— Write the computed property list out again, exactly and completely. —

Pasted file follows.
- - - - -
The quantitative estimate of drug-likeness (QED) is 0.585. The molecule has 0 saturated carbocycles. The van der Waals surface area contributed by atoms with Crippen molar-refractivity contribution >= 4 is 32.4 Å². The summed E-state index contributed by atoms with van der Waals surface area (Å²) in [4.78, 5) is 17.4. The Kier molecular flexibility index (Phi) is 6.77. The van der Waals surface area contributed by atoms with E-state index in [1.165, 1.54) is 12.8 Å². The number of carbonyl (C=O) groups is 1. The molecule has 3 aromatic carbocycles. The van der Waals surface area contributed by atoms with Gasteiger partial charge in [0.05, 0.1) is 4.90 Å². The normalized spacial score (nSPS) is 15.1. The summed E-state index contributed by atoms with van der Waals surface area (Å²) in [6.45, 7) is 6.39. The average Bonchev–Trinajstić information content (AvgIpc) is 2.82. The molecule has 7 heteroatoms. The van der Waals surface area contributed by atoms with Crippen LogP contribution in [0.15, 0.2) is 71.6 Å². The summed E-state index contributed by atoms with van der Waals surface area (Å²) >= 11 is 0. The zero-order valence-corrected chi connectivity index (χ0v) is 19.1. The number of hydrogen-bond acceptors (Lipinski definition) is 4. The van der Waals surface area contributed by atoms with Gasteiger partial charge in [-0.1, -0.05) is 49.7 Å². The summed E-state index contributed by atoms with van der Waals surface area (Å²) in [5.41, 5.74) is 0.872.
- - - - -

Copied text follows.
The quantitative estimate of drug-likeness (QED) is 0.585. The molecule has 0 saturated carbocycles. The van der Waals surface area contributed by atoms with Crippen molar-refractivity contribution >= 4 is 32.4 Å². The summed E-state index contributed by atoms with van der Waals surface area (Å²) in [4.78, 5) is 17.4. The Kier molecular flexibility index (Phi) is 6.77. The van der Waals surface area contributed by atoms with E-state index in [1.165, 1.54) is 12.8 Å². The number of carbonyl (C=O) groups is 1. The molecule has 3 aromatic carbocycles. The van der Waals surface area contributed by atoms with Gasteiger partial charge in [0.05, 0.1) is 4.90 Å². The normalized spacial score (nSPS) is 15.1. The summed E-state index contributed by atoms with van der Waals surface area (Å²) in [6.45, 7) is 6.39. The average Bonchev–Trinajstić information content (AvgIpc) is 2.82. The molecule has 7 heteroatoms. The van der Waals surface area contributed by atoms with Crippen LogP contribution in [0.15, 0.2) is 71.6 Å². The summed E-state index contributed by atoms with van der Waals surface area (Å²) >= 11 is 0. The zero-order valence-corrected chi connectivity index (χ0v) is 19.1. The number of hydrogen-bond acceptors (Lipinski definition) is 4. The van der Waals surface area contributed by atoms with Gasteiger partial charge in [-0.1, -0.05) is 49.7 Å². The summed E-state index contributed by atoms with van der Waals surface area (Å²) in [5.41, 5.74) is 0.872.